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limetang
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Having read the article I can't really speak as to WHY the university doesn't want to deal with it. Personally I'm fairly simplistic on this, universities AREN'T equipped to investigate and punish crimes, that's not their job. They should comply with investigations, they should comply with police requests for the accused and alleged victim not to have contact with each other etc. But they shouldn't have any extra responsibility here than that. It's quite right to say it's too serious for them to deal with.
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Notoriety
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Under the statute definition, harassment refers to a "course of conduct" which must occur on at fewest two occasions. The law applies to the tort and crime of harassment and needn't apply to uni disciplinary procedures, but there seems to be some strong authority for supposing that there must be more than one incident.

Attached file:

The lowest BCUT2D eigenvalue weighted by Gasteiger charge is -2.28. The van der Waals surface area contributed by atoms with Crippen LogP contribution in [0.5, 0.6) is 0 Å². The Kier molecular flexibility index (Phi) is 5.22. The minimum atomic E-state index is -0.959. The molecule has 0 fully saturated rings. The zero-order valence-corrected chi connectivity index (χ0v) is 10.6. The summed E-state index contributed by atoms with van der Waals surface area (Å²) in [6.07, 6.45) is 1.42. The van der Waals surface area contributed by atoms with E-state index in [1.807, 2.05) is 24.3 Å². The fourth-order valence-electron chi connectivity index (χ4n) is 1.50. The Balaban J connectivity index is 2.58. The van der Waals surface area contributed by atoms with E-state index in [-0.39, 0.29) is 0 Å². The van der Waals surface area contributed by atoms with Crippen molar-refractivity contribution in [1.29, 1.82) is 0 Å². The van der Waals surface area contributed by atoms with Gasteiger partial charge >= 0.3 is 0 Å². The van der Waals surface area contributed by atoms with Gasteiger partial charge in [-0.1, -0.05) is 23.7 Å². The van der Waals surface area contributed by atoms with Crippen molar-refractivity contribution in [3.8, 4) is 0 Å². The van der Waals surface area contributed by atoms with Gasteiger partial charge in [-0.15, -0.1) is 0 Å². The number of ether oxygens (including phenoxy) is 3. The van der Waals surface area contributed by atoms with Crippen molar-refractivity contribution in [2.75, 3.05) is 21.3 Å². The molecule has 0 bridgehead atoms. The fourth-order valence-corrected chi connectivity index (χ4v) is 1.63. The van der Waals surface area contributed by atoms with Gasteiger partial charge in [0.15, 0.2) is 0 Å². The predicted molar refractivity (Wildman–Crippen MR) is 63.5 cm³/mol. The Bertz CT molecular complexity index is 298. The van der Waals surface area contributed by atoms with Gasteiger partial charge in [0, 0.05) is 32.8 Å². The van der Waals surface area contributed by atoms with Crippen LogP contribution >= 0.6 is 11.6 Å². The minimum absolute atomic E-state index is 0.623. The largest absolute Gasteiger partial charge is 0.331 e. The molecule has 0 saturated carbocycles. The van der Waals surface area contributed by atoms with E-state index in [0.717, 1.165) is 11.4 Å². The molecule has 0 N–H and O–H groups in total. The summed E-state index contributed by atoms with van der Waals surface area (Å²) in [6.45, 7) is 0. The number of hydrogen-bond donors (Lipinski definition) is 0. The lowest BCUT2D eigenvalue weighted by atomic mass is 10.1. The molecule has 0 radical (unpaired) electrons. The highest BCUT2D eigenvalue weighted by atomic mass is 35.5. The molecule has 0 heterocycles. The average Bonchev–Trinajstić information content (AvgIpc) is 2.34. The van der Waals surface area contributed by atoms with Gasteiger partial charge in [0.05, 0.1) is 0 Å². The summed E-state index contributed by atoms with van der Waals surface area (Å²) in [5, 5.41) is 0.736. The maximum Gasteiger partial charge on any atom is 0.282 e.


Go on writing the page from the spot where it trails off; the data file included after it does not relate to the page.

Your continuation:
If this is accepted, then removing a condom midway through sex would not be "harassment" and the Chair was correct to refuse to consider it under the regulations.

Edit: It should be noted that under the Cambridge regs, a single event can give rise to "harassment". http://www.admin.cam.ac.uk/univ/so/2...section19.html

6. (a) No member of the University shall engage in the harassment of:

 (i) a member, officer, or employee of the University or a College; or

 (ii) any other person where the harassment takes place either within the Precincts of the University or in the course of a University or College activity.